13

Your friend here is the commentary called "עין משפט נר מצוה -- Ein Mishpat Ner Mitzva" located in the upper corner of any standard Talmud page that has a legal ruling on it which is brought by either Maimonides or the Shulchan Arukh. It should be right next to the page number. The mark in the text which references to it is a superscript non-rashi-script ...


12

Tosfos in Bava Basra 141a writes: בת היה לו ובכל שמה. וא"ת ולמה לא השיאה ליצחק למ"ד בפרק ארבע מיתות (סנהדרין דף נח:) דבן נח מותר באחותו וי"ל דשמא קטנה היתה ולא רצה עדיין להשיאה ליצחק אי נמי מהגר היתה לו ולא משרה ולכך לא רצה להשיאה ליצחק Tosfos asks, if Avraham Avinu had a daughter why didn't Yitzchak marry her, according to the opinion that a ben ...


7

Yaavetz address this. He suggests that the tipcha on the word לא in לא תשכח hints to an allowance to mention the name in order to remember Torah. In accordance to the Gemara 'to bring the disgusting one into the study hall', in order to release the holy sparks that are contained within. He also points to the Gemara stating Haman's children taught Torah in ...


6

In Ben Yehoyada, the Ben Ish Chai writes that Bava ben Buta was spared by Herod because he was known to be someone who doesn't hold a grudge or take revenge. He would forgive people who wronged him and he would even act kindly to those who had harmed him. The source text for this explanation is a story in Nedarim (66b). A husband got angry at his wife for ...


6

I think the real answer is that he meant 15b. ויהי בימי שפוט השופטים. דור ששופט את שופטיו. אמר לו טול קיסם מבין עיניך. אומר לו טול קורה מבין עיניך. אמר לו כספך היה לסיגים. אמר לו סבאך מהול במים. And it was in the days of the judges judging. The generation was judging the judges. The judge would say remove a twig from between your eyes, the person would ...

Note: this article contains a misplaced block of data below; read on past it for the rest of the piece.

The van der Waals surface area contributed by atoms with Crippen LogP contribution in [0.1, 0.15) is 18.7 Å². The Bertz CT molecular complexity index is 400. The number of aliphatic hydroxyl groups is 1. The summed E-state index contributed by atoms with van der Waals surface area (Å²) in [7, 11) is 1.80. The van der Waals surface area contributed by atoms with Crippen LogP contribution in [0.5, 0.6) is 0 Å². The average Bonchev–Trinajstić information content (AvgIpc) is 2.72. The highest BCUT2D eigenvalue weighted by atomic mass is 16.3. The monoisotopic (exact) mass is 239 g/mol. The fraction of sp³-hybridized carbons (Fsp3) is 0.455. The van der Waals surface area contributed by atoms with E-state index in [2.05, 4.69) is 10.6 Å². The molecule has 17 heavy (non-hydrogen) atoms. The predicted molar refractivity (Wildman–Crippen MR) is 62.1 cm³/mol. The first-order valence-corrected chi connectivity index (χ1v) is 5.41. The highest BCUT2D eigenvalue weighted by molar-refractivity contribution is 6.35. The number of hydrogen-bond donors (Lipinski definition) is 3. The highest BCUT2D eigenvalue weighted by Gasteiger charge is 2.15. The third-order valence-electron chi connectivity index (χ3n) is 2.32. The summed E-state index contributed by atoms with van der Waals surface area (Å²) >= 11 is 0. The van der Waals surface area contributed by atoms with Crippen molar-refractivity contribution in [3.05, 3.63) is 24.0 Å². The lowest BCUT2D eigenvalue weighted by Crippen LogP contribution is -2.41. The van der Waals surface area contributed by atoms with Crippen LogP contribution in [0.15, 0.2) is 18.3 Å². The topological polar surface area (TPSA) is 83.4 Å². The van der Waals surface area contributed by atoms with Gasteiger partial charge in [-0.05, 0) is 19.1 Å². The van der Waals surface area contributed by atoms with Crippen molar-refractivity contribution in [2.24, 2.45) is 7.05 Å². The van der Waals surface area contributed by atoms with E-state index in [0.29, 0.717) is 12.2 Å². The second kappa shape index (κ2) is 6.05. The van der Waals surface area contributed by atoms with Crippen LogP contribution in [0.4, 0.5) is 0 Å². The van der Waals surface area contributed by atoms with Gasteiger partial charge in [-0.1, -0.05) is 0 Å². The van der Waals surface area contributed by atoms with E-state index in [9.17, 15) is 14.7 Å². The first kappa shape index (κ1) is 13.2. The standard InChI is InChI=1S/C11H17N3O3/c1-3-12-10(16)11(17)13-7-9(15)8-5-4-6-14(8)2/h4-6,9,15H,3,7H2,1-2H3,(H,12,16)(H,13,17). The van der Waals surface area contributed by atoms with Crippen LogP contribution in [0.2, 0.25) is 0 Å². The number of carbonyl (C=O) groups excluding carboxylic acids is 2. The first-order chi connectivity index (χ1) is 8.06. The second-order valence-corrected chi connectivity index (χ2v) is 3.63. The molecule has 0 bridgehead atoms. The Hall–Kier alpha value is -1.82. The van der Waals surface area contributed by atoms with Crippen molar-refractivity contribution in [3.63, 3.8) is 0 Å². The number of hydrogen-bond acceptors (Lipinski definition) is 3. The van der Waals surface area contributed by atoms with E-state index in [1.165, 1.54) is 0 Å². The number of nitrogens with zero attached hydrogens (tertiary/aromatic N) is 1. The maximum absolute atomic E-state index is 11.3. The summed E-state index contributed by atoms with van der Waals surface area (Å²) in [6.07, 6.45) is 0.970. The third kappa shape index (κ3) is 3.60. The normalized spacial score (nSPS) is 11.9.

6

The gemara in Bava Kamma 117b brings a machlokes between R' Elazar and the Sages. If someone steals (gozel) a field, what happens if the field is then flooded? R' Elazar holds that the thief must replace the victim's loss by buying him another field elsewhere. The Sages say the thief merely says "Here is your land". R' Elazar holds karka is nigzeles while ...


4

The Books of Obadiah, Nahum, and Jonah contain prophecies that are predominately addressing Gentiles. The Talmud does not mention them as prophets of the Gentiles though, only Beor, Bilaam, Job, and his 4 companions. So perhaps the Talmud is referring to the general trend of their prophecy, most of which remained unwritten (Megillah 14b), not specifically ...


4

This excellent source sheet produced by R. Anthony Manning, lists a number of different approaches to resolving the discrepancy: 1. Seder Olam is correct and the conventional chronology is incorrect. Conventional chronology is incorrect due to Christian manipulation (R. Sa'adia Gaon) or Greek manipulation (R. Alexander Hool). 2. Conventional chronology is ...


4

אין אדם רואה חוב אצל עצמו. כתובות קה ע׳ב. This is in a few other places in ש׳ס too.


3

Dr. Slifkin writes (The Torah Encyclopedia of The Animal Kingdom p. 234) writes: Taken at face value, these descriptions do not concur with our knowledge of what actually happens; deer are observed to give birth without any assistance from snakes. Some suggest that the Talmud is recording the zoological beliefs of the era. Others argue that the Talmud is ...


3

It seems to be a function of how likely there is to be residue that would interfere with accurate measurements. Let us look at Rashbam's commentary to the different statements of the Mishnah in to see how this plays out. The earlier part of the Mishnah says: הסיטון מקנח מדותיו אחד לשלשים יום ובעל הבית אחד לשנים עשר חדש רבן שמעון בן גמליאל אומר חילוף ...


3

In actuality, he did treat her exceptionally well, but was very careful not to embarrass either of them. Note Rus 2:19 in which Naomi notices that she had been treated exceptionally well. The commentary to 2:17 states that he instructed his workers to "forget" or "drop" unusual amounts of wheat so that she could glean (legally) a large amount and not realize ...